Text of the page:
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White Wolf: The Significance of Bucky’s Avengers: Infinity War Codename

by  in CBR Exclusives Comment
White Wolf: The Significance of Bucky’s Avengers: Infinity War Codename

Bucky Barnes in the mid-credits of Captain America: Civil War

Sebastian Stan’s Bucky Barnes has been struggling with an identity crisis ever since reemerging from his would-be death in 2011’s Captain America: The First Avenger. Upon his return in 2014 as the eponymous Winter Soldier, he was no longer the brave soldier who seemingly lost his life in World War II; instead, he’d been brainwashed by HYDRA and turned into nothing more than a merciless killing machine.

Nevertheless, by the end of the second Cap film, and carrying over into the third, we began to see signs of Bucky’s former self once again shining through. In fact, if not for Helmut Zemo’s interference, he likely would have continued living a peaceful and solitary life in Europe. Sadly, that just wasn’t in the cards for him.

RELATED: Infinity War: Bucky’s New Costume Is a Callback to The First Avenger

After his latest dose of mental manipulation, Bucky – who was granted asylum in Wakanda – opted to be placed back into cryostasis until a cure for his brainwashing could be found. That being said, it hardly came as a surprise to Marvel fans when the MCU’s next trip to the fictional African nation, which occurred in Black Panther, concluded with a Winter Soldier cameo appearance. Upon regaining consciousness, we see Bucky emerge from a small tent, one-armed and sporting a decidedly Wakandan robe. He’s then greeted by T’Challa’s sister Shuri, who addresses him by repeating the name three young locals had called him just moments earlier: White Wolf.

While this name certainly strikes a chord with longtime comic book fans, at the time, the argument could be made that it was nothing more than a simple Easter egg. However, the debut of one of the magazine covers for next month’s Avengers: Infinity War confirms that White Wolf was more than just a term of endearment assigned to Bucky by the locals – it’s his new codename.

“Sebastian Stan’s rehabilitated assassin now goes by White Wolf,” the description accompanying the magazine cover reads. “It’s intriguing to see a man whose memories were scrambled, wiped, and rebuilt paired with Pom Klementieff’s alien mind-reader [Mantis].”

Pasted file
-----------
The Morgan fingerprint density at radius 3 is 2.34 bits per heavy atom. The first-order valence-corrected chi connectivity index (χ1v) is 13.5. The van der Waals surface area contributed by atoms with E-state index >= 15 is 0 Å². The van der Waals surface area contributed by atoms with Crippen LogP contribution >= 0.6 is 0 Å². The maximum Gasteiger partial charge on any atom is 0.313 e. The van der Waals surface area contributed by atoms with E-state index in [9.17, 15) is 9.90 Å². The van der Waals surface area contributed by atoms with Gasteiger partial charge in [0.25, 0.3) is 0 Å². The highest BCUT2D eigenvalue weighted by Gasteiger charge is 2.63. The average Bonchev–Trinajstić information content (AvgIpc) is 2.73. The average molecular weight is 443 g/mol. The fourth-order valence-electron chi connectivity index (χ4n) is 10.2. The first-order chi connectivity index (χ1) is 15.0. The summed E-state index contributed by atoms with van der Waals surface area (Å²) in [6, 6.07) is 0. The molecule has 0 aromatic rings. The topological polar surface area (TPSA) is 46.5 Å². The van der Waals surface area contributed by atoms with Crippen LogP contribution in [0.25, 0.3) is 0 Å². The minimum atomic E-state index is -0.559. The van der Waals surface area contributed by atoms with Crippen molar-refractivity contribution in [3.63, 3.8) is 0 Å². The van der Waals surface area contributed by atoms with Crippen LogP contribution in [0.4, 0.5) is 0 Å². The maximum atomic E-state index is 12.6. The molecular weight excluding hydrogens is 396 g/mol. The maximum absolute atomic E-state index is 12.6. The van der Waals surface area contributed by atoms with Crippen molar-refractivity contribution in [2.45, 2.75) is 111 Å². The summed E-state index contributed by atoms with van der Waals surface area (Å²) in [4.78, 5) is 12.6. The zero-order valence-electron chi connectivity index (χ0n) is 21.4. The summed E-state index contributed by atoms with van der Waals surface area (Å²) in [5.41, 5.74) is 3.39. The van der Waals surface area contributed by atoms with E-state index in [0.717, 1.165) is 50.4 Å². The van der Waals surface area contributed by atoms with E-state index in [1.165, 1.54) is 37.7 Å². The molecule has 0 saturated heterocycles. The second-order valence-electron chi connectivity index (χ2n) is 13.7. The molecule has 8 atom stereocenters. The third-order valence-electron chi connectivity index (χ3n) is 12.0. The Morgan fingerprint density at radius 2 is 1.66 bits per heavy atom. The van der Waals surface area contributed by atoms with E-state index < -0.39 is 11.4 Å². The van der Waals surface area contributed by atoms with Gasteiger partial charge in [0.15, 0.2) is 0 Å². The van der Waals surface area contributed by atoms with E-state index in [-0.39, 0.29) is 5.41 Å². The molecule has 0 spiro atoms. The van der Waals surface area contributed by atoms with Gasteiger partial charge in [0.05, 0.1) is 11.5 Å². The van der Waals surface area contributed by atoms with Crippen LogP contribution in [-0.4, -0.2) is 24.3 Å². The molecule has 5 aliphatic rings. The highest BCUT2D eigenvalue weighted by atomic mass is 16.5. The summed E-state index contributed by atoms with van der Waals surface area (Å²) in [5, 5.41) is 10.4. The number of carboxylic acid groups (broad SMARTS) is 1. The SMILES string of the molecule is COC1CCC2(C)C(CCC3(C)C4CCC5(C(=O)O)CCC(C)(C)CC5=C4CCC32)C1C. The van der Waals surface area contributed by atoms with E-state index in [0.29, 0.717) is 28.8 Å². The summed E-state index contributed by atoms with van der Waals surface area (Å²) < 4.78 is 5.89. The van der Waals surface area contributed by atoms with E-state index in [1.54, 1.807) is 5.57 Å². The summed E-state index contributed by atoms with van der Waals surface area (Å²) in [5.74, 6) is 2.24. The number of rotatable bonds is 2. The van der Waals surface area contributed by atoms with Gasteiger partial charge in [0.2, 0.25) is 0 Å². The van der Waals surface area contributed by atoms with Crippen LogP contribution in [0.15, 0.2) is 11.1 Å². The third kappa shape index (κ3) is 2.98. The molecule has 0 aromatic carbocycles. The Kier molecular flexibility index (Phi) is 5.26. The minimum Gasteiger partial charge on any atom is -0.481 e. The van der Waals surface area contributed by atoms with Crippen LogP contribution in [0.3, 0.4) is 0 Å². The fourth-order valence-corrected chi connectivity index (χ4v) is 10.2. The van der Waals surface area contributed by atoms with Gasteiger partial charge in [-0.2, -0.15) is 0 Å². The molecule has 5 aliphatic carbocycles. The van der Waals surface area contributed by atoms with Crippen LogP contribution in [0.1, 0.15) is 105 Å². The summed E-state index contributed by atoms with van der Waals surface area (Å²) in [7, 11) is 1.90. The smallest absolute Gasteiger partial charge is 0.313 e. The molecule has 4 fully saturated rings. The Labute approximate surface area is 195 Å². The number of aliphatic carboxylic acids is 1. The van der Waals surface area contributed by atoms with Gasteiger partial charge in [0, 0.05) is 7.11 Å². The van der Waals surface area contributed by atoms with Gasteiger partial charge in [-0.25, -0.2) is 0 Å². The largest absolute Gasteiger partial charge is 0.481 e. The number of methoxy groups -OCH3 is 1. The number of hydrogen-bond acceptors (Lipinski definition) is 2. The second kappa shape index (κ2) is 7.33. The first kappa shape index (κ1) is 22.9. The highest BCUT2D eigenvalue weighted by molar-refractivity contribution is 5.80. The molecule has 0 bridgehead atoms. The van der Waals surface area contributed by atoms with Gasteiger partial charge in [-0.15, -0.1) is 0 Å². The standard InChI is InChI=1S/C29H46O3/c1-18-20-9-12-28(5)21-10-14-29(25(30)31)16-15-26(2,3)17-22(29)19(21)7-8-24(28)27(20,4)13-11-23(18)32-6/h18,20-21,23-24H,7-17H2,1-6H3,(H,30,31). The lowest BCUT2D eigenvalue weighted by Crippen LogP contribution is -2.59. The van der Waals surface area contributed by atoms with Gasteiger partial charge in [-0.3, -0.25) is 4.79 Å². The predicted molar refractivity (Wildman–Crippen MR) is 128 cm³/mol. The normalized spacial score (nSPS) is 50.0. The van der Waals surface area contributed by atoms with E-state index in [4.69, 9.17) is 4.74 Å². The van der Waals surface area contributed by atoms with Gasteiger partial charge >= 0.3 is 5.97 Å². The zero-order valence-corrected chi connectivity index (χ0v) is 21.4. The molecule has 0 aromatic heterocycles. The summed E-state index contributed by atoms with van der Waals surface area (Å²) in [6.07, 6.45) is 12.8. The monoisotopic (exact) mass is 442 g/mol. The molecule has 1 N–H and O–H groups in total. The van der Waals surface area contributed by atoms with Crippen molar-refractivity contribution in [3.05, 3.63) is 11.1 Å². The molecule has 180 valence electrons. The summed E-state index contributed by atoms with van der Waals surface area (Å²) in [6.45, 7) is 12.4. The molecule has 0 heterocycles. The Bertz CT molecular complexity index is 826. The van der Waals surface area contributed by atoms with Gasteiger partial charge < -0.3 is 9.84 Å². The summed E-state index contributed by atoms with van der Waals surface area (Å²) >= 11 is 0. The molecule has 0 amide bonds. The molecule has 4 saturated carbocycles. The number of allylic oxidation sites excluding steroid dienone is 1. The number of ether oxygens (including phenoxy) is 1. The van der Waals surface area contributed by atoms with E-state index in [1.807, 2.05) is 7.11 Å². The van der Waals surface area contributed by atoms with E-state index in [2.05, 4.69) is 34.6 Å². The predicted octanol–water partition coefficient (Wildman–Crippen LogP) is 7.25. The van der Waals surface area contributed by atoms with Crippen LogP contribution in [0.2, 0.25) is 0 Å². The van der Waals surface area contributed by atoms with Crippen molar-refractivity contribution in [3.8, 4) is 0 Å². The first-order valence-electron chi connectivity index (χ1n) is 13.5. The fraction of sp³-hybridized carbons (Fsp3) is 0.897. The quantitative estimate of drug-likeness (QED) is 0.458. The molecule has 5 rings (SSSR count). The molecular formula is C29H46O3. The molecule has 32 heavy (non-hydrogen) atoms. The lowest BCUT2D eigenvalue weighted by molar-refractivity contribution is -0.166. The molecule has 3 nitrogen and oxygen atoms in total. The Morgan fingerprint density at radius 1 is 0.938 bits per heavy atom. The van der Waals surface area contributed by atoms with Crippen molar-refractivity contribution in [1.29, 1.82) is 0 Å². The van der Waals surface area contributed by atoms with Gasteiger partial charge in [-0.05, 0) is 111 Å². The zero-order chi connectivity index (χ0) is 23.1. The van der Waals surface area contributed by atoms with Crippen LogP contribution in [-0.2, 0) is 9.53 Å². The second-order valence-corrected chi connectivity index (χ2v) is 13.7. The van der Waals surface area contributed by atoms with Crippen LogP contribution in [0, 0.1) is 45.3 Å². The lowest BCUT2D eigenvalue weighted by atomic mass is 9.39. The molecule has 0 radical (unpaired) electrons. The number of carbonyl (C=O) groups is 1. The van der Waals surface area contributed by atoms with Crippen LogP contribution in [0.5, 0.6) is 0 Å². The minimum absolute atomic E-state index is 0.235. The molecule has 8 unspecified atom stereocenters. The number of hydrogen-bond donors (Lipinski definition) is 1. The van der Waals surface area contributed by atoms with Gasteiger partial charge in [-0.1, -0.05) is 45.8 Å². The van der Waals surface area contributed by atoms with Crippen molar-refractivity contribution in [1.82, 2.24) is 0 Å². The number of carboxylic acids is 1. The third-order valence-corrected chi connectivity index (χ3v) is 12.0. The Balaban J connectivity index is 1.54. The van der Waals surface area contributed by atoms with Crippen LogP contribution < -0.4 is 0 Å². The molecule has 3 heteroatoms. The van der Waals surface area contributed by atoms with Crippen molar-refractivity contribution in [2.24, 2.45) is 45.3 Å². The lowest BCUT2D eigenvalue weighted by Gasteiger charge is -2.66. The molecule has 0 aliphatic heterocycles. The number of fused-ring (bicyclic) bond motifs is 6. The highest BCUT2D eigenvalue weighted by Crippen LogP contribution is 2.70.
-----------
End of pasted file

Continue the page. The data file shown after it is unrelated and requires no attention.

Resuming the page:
But just who is White Wolf, anyway?

RELATED: MCU’s Bucky Is Down to Become Captain America (Someday)

In the comics, White Wolf – like Bucky – is a Caucasian outsider who ends up in Wakanda. More importantly, though, he’s also T’Challa’s adopted brother.

Created by Christopher Priest and Mark Texeira, Hunter, aka White Wolf, first appeared in Black Panther #4 in 1999. After his parents were killed in a plane crash in Wakanda, Hunter was adopted by King T’Chaka and raised as his own. However, even though the reclusive Wakandans were deeply suspicious of this outsider, Hunter took great pride in his newfound home.

Unfortunately, his pride soon turned to jealousy. Once T’Challa was born, Hunter came to the realization that, unlike T’Chaka’s birth son, he no longer had a claim to the Wakandan throne. Still, that never stopped him from attempting to prove his worth, and through his perseverance, Hunter was able to rise through the ranks of Wakanda’s secret police, the Hatut Zeraze. T’Chaka eventually appointed him as the leader of the organization, at which time he received the moniker White Wolf.

After T’Chaka’s death, T’Challa – the new Black Panther – decided to disband the overtly violent Hatut Zeraze. Becoming mercenaries, Hunter and his men abandoned Wakanda, but his national pride outweighed his resentment towards his adopted brother, and as such, he was still willing to fight for his country – and for T’Challa – when necessary.

RELATED: Infinity War: Prelude Comic Details Winter Soldier’s Deprogramming

Judging from what we’ve seen heading into Infinity War, which has not only shown Bucky in Wakanda but also leading the nation’s army into battle (albeit with T’Challa, Cap and company by his side), it would appear that the former Winter Soldier is being groomed for a full-fledged rebranding as the MCU’s stand-in for Hunter. The next question is whether the newly dubbed White Wolf will get a comics-accurate costume somewhere down the line.

Directed by Joe and Anthony Russo, Marvel’s Avengers: Infinity War stars Robert Downey Jr., Josh Brolin, Mark Ruffalo, Tom Hiddleston, Chris Evans, Chris Hemsworth, Jeremy Renner, Chris Pratt, Elizabeth Olsen, Sebastian Stan, Benedict Cumberbatch, Paul Bettany, Samuel L. Jackson, Cobie Smulders, Benedict Wong, Zoe Saldana, Karen Gillan, Vin Diesel, Dave Bautista, Pom Klementieff, Scarlett Johansson, Tom Holland and Anthony Mackie. The film opens April 27.

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